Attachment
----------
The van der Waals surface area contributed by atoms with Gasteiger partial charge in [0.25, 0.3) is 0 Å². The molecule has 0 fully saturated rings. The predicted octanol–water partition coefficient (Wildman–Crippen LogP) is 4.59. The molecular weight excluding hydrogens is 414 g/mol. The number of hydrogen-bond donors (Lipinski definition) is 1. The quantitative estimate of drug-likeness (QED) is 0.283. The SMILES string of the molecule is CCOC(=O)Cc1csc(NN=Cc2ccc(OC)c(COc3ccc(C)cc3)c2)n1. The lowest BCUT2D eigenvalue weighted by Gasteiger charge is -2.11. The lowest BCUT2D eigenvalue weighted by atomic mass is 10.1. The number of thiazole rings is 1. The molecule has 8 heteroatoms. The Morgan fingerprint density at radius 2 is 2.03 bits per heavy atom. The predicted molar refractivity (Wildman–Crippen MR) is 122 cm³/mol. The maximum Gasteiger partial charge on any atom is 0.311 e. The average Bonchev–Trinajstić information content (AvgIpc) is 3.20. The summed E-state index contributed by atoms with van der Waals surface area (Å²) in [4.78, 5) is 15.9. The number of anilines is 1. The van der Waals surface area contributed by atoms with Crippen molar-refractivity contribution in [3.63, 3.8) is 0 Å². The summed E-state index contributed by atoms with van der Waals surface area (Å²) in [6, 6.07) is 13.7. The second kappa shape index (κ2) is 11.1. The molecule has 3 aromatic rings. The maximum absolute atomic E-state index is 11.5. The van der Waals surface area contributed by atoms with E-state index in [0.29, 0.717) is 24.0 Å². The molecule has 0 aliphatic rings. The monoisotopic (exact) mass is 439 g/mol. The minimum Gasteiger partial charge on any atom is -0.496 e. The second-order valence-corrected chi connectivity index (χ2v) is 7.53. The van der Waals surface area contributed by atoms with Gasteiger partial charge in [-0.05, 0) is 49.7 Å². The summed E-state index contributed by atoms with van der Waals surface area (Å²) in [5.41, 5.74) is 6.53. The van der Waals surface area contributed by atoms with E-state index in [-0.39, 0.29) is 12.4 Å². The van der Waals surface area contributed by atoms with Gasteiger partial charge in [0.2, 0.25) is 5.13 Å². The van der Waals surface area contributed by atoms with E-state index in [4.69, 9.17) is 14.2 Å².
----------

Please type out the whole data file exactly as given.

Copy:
The van der Waals surface area contributed by atoms with Gasteiger partial charge in [0.25, 0.3) is 0 Å². The molecule has 0 fully saturated rings. The predicted octanol–water partition coefficient (Wildman–Crippen LogP) is 4.59. The molecular weight excluding hydrogens is 414 g/mol. The number of hydrogen-bond donors (Lipinski definition) is 1. The quantitative estimate of drug-likeness (QED) is 0.283. The SMILES string of the molecule is CCOC(=O)Cc1csc(NN=Cc2ccc(OC)c(COc3ccc(C)cc3)c2)n1. The lowest BCUT2D eigenvalue weighted by Gasteiger charge is -2.11. The lowest BCUT2D eigenvalue weighted by atomic mass is 10.1. The number of thiazole rings is 1. The molecule has 8 heteroatoms. The Morgan fingerprint density at radius 2 is 2.03 bits per heavy atom. The predicted molar refractivity (Wildman–Crippen MR) is 122 cm³/mol. The maximum Gasteiger partial charge on any atom is 0.311 e. The average Bonchev–Trinajstić information content (AvgIpc) is 3.20. The summed E-state index contributed by atoms with van der Waals surface area (Å²) in [4.78, 5) is 15.9. The number of anilines is 1. The van der Waals surface area contributed by atoms with Crippen molar-refractivity contribution in [3.63, 3.8) is 0 Å². The summed E-state index contributed by atoms with van der Waals surface area (Å²) in [6, 6.07) is 13.7. The second kappa shape index (κ2) is 11.1. The molecule has 3 aromatic rings. The maximum absolute atomic E-state index is 11.5. The van der Waals surface area contributed by atoms with E-state index in [0.29, 0.717) is 24.0 Å². The molecule has 0 aliphatic rings. The monoisotopic (exact) mass is 439 g/mol. The minimum Gasteiger partial charge on any atom is -0.496 e. The second-order valence-corrected chi connectivity index (χ2v) is 7.53. The van der Waals surface area contributed by atoms with Gasteiger partial charge in [-0.05, 0) is 49.7 Å². The summed E-state index contributed by atoms with van der Waals surface area (Å²) in [5.41, 5.74) is 6.53. The van der Waals surface area contributed by atoms with E-state index in [-0.39, 0.29) is 12.4 Å². The van der Waals surface area contributed by atoms with Gasteiger partial charge in [0.2, 0.25) is 5.13 Å². The van der Waals surface area contributed by atoms with E-state index in [4.69, 9.17) is 14.2 Å².